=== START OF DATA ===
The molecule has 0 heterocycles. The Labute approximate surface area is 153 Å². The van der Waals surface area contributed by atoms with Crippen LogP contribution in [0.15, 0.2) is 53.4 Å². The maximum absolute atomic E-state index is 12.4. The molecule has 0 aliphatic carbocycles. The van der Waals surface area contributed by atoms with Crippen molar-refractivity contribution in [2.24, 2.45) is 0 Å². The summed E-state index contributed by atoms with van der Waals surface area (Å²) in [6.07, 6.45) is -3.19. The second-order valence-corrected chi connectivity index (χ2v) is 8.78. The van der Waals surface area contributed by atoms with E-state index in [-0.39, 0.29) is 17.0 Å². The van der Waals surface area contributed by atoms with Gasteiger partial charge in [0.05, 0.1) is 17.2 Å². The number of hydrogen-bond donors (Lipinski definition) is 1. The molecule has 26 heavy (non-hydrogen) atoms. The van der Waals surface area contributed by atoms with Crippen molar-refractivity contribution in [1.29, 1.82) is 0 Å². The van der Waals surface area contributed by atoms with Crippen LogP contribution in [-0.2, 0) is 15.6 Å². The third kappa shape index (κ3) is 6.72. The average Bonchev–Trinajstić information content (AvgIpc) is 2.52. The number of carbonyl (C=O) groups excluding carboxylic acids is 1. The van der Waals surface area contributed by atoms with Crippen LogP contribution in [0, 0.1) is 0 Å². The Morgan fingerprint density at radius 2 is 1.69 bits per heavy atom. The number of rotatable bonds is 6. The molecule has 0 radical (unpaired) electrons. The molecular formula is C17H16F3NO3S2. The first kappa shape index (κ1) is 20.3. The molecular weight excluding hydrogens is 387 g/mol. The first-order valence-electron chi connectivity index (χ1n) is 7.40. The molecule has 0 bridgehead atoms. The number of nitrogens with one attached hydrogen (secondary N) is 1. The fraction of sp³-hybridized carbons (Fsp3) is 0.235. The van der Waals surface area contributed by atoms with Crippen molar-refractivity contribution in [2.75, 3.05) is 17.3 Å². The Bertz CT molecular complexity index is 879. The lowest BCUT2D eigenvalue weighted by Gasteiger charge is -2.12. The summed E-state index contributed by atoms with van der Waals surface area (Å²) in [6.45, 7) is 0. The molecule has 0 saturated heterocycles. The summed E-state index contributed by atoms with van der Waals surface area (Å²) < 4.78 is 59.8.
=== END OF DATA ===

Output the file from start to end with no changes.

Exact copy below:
The molecule has 0 heterocycles. The Labute approximate surface area is 153 Å². The van der Waals surface area contributed by atoms with Crippen LogP contribution in [0.15, 0.2) is 53.4 Å². The maximum absolute atomic E-state index is 12.4. The molecule has 0 aliphatic carbocycles. The van der Waals surface area contributed by atoms with Crippen molar-refractivity contribution in [2.24, 2.45) is 0 Å². The summed E-state index contributed by atoms with van der Waals surface area (Å²) in [6.07, 6.45) is -3.19. The second-order valence-corrected chi connectivity index (χ2v) is 8.78. The van der Waals surface area contributed by atoms with E-state index in [-0.39, 0.29) is 17.0 Å². The van der Waals surface area contributed by atoms with Gasteiger partial charge in [0.05, 0.1) is 17.2 Å². The number of hydrogen-bond donors (Lipinski definition) is 1. The molecule has 26 heavy (non-hydrogen) atoms. The van der Waals surface area contributed by atoms with Crippen molar-refractivity contribution in [1.29, 1.82) is 0 Å². The van der Waals surface area contributed by atoms with Crippen LogP contribution in [-0.2, 0) is 15.6 Å². The third kappa shape index (κ3) is 6.72. The average Bonchev–Trinajstić information content (AvgIpc) is 2.52. The number of carbonyl (C=O) groups excluding carboxylic acids is 1. The van der Waals surface area contributed by atoms with Crippen LogP contribution in [0, 0.1) is 0 Å². The Morgan fingerprint density at radius 2 is 1.69 bits per heavy atom. The number of rotatable bonds is 6. The molecule has 0 radical (unpaired) electrons. The molecular formula is C17H16F3NO3S2. The first kappa shape index (κ1) is 20.3. The molecular weight excluding hydrogens is 387 g/mol. The first-order valence-electron chi connectivity index (χ1n) is 7.40. The molecule has 0 bridgehead atoms. The number of nitrogens with one attached hydrogen (secondary N) is 1. The fraction of sp³-hybridized carbons (Fsp3) is 0.235. The van der Waals surface area contributed by atoms with Crippen molar-refractivity contribution in [2.75, 3.05) is 17.3 Å². The Bertz CT molecular complexity index is 879. The lowest BCUT2D eigenvalue weighted by Gasteiger charge is -2.12. The summed E-state index contributed by atoms with van der Waals surface area (Å²) in [6.45, 7) is 0. The molecule has 0 saturated heterocycles. The summed E-state index contributed by atoms with van der Waals surface area (Å²) < 4.78 is 59.8.